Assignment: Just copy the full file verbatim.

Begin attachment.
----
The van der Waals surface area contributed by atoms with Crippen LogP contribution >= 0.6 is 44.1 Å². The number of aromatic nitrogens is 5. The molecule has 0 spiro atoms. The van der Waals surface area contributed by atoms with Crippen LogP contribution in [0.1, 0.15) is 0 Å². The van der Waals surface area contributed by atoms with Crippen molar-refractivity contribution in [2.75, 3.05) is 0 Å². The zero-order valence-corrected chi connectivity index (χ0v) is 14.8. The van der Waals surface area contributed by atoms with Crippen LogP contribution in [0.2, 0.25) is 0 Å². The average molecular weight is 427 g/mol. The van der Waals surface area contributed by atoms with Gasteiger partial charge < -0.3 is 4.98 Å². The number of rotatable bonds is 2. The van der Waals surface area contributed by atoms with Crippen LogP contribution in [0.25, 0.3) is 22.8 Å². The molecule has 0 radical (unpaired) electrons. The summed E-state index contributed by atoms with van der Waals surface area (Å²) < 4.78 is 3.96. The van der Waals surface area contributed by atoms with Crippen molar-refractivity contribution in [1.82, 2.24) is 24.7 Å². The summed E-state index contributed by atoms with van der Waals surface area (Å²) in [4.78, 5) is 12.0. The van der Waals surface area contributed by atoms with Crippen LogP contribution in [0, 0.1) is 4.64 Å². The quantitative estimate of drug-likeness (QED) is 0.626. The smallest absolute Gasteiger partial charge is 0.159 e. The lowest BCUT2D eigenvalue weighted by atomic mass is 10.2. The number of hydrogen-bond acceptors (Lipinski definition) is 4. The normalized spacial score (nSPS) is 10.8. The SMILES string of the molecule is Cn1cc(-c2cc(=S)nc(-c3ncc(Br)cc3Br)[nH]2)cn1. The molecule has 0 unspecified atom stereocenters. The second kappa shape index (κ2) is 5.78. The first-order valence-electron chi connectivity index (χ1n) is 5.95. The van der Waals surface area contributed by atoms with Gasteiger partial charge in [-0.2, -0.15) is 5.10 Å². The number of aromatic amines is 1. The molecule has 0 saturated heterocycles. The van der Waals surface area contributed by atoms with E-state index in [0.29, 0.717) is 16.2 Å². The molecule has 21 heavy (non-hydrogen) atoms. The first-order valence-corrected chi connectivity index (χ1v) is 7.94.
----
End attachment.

The van der Waals surface area contributed by atoms with Crippen LogP contribution >= 0.6 is 44.1 Å². The number of aromatic nitrogens is 5. The molecule has 0 spiro atoms. The van der Waals surface area contributed by atoms with Crippen LogP contribution in [0.1, 0.15) is 0 Å². The van der Waals surface area contributed by atoms with Crippen molar-refractivity contribution in [2.75, 3.05) is 0 Å². The zero-order valence-corrected chi connectivity index (χ0v) is 14.8. The van der Waals surface area contributed by atoms with Crippen LogP contribution in [0.2, 0.25) is 0 Å². The average molecular weight is 427 g/mol. The van der Waals surface area contributed by atoms with Gasteiger partial charge < -0.3 is 4.98 Å². The number of rotatable bonds is 2. The van der Waals surface area contributed by atoms with Crippen LogP contribution in [0.25, 0.3) is 22.8 Å². The molecule has 0 radical (unpaired) electrons. The summed E-state index contributed by atoms with van der Waals surface area (Å²) < 4.78 is 3.96. The van der Waals surface area contributed by atoms with Crippen molar-refractivity contribution in [1.82, 2.24) is 24.7 Å². The summed E-state index contributed by atoms with van der Waals surface area (Å²) in [4.78, 5) is 12.0. The van der Waals surface area contributed by atoms with Crippen LogP contribution in [0, 0.1) is 4.64 Å². The quantitative estimate of drug-likeness (QED) is 0.626. The smallest absolute Gasteiger partial charge is 0.159 e. The lowest BCUT2D eigenvalue weighted by atomic mass is 10.2. The number of hydrogen-bond acceptors (Lipinski definition) is 4. The normalized spacial score (nSPS) is 10.8. The SMILES string of the molecule is Cn1cc(-c2cc(=S)nc(-c3ncc(Br)cc3Br)[nH]2)cn1. The molecule has 0 unspecified atom stereocenters. The second kappa shape index (κ2) is 5.78. The first-order valence-electron chi connectivity index (χ1n) is 5.95. The van der Waals surface area contributed by atoms with Gasteiger partial charge in [-0.2, -0.15) is 5.10 Å². The number of aromatic amines is 1. The molecule has 0 saturated heterocycles. The van der Waals surface area contributed by atoms with E-state index in [0.29, 0.717) is 16.2 Å². The molecule has 21 heavy (non-hydrogen) atoms. The first-order valence-corrected chi connectivity index (χ1v) is 7.94.